Coming back to the chicken curries, well, for this one, you really have to try it out yourself till you find the one you like. Most roadside eateries do not have menus, they generally have rice, meat curry, and daal ready for their own meals and to sell, and that’s all you are offered. Although, if you’re not up for it, read on and I will give you some options that I found comparatively safer.
Once I realised that my options while eating out while exploring the state were limited, I stuck to looking for omelettes and bread. The bummer here was that people in Meghalaya apparently do not consume a lot of bread, and because of the remote locations, they do not stock food that they don’t consume regularly. Chances are that you may not find that toast to go with your omelette. No worries. Take the omelette. It is your best bet. You may find Maggi too at places but you have to remember the environmental consequences of consuming Maggi in remote areas where waste management and disposal is not a very developed system. Every packet of Maggi you consume adds plastic waste to the area, not knowing how or when will it be cleared. Meghalaya is also an ecologically sensitive region, so try and stay away from Maggi as much as possible. Eggs are your best bet because poultry is available pretty easily. I came across many hens running around tiny houses on the roads we crossed, further firming this observation of mine.
Another safe, non-adventurous and filling option I found was chicken pakoras. The preparation differed in all places that I tried it in, but I never found a bad plate of chicken pakoras during the four days I spent in the state.
While we are discussing food in Meghalaya, let’s talk beverages too. People in Meghalaya are not big coffee drinkers so you will find limited options when it comes to that. On the other hand, given its proximity to tea-producing Assam, the beverage is easily available on roadsides and on what we like to call “tapris”. But, the point to be considered here is that Meghalaya does not have a high production of milk and since most of it is brought in from other areas, people of the area mostly serve tea without milk. As is the case in other mountainous regions like Himachal Pradesh, their tea has a LOT of sugar, so make sure to ask for what suits your needs. Tea without milk and with lots and lots of sugar is called “laal chai” in Meghalaya. “Laal chai” of Meghalaya. Photo by Tarun Pratap.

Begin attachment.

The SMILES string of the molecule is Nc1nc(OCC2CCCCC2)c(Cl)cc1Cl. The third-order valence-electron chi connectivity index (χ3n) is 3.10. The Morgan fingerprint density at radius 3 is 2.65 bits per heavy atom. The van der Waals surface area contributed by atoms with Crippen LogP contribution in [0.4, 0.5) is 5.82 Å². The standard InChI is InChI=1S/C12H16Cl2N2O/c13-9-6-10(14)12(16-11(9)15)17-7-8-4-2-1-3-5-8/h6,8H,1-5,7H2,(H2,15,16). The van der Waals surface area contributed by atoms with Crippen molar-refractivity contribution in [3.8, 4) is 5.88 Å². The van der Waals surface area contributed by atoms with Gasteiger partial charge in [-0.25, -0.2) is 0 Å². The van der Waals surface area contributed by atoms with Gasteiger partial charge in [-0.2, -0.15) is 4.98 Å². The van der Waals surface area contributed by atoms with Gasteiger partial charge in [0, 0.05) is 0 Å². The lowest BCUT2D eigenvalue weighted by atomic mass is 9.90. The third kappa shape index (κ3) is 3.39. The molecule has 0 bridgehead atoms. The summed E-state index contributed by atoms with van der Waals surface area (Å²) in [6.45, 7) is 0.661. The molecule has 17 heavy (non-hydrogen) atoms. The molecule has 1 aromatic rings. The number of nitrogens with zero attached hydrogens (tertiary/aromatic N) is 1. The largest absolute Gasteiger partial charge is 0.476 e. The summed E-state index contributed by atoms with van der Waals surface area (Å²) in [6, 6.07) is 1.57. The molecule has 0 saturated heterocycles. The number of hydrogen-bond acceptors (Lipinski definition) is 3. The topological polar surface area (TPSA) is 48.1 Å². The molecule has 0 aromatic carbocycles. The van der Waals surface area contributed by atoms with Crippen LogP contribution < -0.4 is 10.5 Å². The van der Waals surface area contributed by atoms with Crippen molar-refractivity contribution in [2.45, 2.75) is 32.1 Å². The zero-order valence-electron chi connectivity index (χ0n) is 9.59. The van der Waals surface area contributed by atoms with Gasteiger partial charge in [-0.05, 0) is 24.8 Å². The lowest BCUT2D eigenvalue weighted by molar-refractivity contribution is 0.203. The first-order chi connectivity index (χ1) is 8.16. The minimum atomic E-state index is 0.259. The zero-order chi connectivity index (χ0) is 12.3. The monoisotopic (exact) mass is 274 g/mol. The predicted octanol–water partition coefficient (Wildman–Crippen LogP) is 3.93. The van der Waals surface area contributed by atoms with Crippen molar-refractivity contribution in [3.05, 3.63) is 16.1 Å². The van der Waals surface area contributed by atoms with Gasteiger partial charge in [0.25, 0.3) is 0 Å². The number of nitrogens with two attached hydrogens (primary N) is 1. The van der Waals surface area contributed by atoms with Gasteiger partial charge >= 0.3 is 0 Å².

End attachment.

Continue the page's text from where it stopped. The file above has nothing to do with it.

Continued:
If you’d like to splurge a little, Cherrapunjee has some good resorts with restaurants that offer a wide variety of cuisines (butter chicken, I’m looking at you!) While I cannot stress enough on how important it is to try local cuisines while travelling, if you are really disheartened by the lack of food that suits your limited palate (guilty as charged), you may head to the restaurants in one of these resorts for a fulfilling non-adventurous meal. Most of these resorts are spread over acres and acres of land so apart from satiating your tummy you can also hope to find some modern facilities, pretty spots or rustic beauty, depending on what you prefer. I tried options that I will suggest here: If you are looking for a well-constructed resort, complete with modern facilities, you may want to check out the Jiva Resort. It has ample open spaces with pretty spots every here and there for you to admire and be in awe of. You’ll find proteins on the grill, regular Chinese options, and basically the food that you survive with in north India. Sa-I-Mika Resort and Park: This huge property will take you back to the stone age, it most definitely will. It stretches to even beyond what your eyes can see and transports you to a very different, laid-back world. I’m not very sure of what all you can eat here because when we arrived, it was post breakfast and the kitchen was busy in preparation for lunch, so they asked us to come later. But, seeing our really hungry faces and simple demands of omelette bread (yes, they had bread!), they let us in. We were not given a menu but we got some good omelette and toasted bread, some pancakes (not the American style, thinner ones, more like crepes) with some chocolate sauce on the side), and decent coffee. Even if not for the food, you must visit this place for the sheer feel of it. Sa-I-Mika
Saitsohpen town in Sohra has a restaurant called Halari. Decent chicken pakoras, didn’t feel adventurous enough to try more food. But it definitely is one of the places with more options on the menu.
TL;DR: Ask for omelettes, bread if you’re lucky. Look for chicken pakoras. Ask for less sugar in your tea (if you like it that way). And, if you’re brave enough, embrace all that the local cuisine has to offer, after all, you only live once. Good luck being a vegetarian, though. Advertisements
Farzi Cafe, a perfect place to grab a quick lunch- The New Indian Express
Home Lifestyle Food Farzi Cafe, a perfect place to grab a quick lunch